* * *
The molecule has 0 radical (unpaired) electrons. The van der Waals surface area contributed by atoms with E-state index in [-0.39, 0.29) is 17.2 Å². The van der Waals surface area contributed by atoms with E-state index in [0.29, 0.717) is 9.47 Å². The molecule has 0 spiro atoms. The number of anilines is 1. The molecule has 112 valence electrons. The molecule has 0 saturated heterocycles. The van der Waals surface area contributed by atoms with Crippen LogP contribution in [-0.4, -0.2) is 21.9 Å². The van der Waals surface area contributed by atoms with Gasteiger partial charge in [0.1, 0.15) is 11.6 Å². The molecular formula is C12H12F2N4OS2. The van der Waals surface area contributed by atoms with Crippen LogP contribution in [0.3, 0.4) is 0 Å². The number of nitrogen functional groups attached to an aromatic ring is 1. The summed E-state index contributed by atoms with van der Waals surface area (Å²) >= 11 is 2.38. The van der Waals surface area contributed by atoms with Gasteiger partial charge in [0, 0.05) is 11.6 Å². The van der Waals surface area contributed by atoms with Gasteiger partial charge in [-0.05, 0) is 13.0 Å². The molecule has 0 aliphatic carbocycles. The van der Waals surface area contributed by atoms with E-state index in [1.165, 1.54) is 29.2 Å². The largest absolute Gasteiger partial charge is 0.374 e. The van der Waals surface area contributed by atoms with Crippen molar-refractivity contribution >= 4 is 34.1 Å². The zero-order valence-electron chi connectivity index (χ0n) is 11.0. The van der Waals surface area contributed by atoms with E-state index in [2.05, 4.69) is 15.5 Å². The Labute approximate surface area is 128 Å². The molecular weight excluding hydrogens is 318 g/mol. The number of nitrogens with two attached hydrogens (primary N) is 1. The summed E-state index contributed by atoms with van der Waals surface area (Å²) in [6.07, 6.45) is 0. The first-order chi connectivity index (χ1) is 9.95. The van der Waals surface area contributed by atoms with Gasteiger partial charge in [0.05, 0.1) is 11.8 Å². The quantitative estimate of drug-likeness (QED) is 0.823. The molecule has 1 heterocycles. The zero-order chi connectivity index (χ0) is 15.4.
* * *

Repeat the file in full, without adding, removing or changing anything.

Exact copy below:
The molecule has 0 radical (unpaired) electrons. The van der Waals surface area contributed by atoms with E-state index in [-0.39, 0.29) is 17.2 Å². The van der Waals surface area contributed by atoms with E-state index in [0.29, 0.717) is 9.47 Å². The molecule has 0 spiro atoms. The number of anilines is 1. The molecule has 112 valence electrons. The molecule has 0 saturated heterocycles. The van der Waals surface area contributed by atoms with Crippen LogP contribution in [-0.4, -0.2) is 21.9 Å². The van der Waals surface area contributed by atoms with Gasteiger partial charge in [0.1, 0.15) is 11.6 Å². The molecular formula is C12H12F2N4OS2. The van der Waals surface area contributed by atoms with Crippen LogP contribution in [0.3, 0.4) is 0 Å². The number of nitrogen functional groups attached to an aromatic ring is 1. The summed E-state index contributed by atoms with van der Waals surface area (Å²) >= 11 is 2.38. The van der Waals surface area contributed by atoms with Gasteiger partial charge in [0, 0.05) is 11.6 Å². The van der Waals surface area contributed by atoms with Gasteiger partial charge in [-0.05, 0) is 13.0 Å². The molecule has 0 aliphatic carbocycles. The van der Waals surface area contributed by atoms with E-state index in [1.165, 1.54) is 29.2 Å². The largest absolute Gasteiger partial charge is 0.374 e. The van der Waals surface area contributed by atoms with Crippen molar-refractivity contribution >= 4 is 34.1 Å². The zero-order valence-electron chi connectivity index (χ0n) is 11.0. The van der Waals surface area contributed by atoms with E-state index in [2.05, 4.69) is 15.5 Å². The Labute approximate surface area is 128 Å². The molecular weight excluding hydrogens is 318 g/mol. The number of nitrogens with two attached hydrogens (primary N) is 1. The summed E-state index contributed by atoms with van der Waals surface area (Å²) in [6.07, 6.45) is 0. The first-order chi connectivity index (χ1) is 9.95. The van der Waals surface area contributed by atoms with Gasteiger partial charge in [0.05, 0.1) is 11.8 Å². The quantitative estimate of drug-likeness (QED) is 0.823. The molecule has 1 heterocycles. The zero-order chi connectivity index (χ0) is 15.4.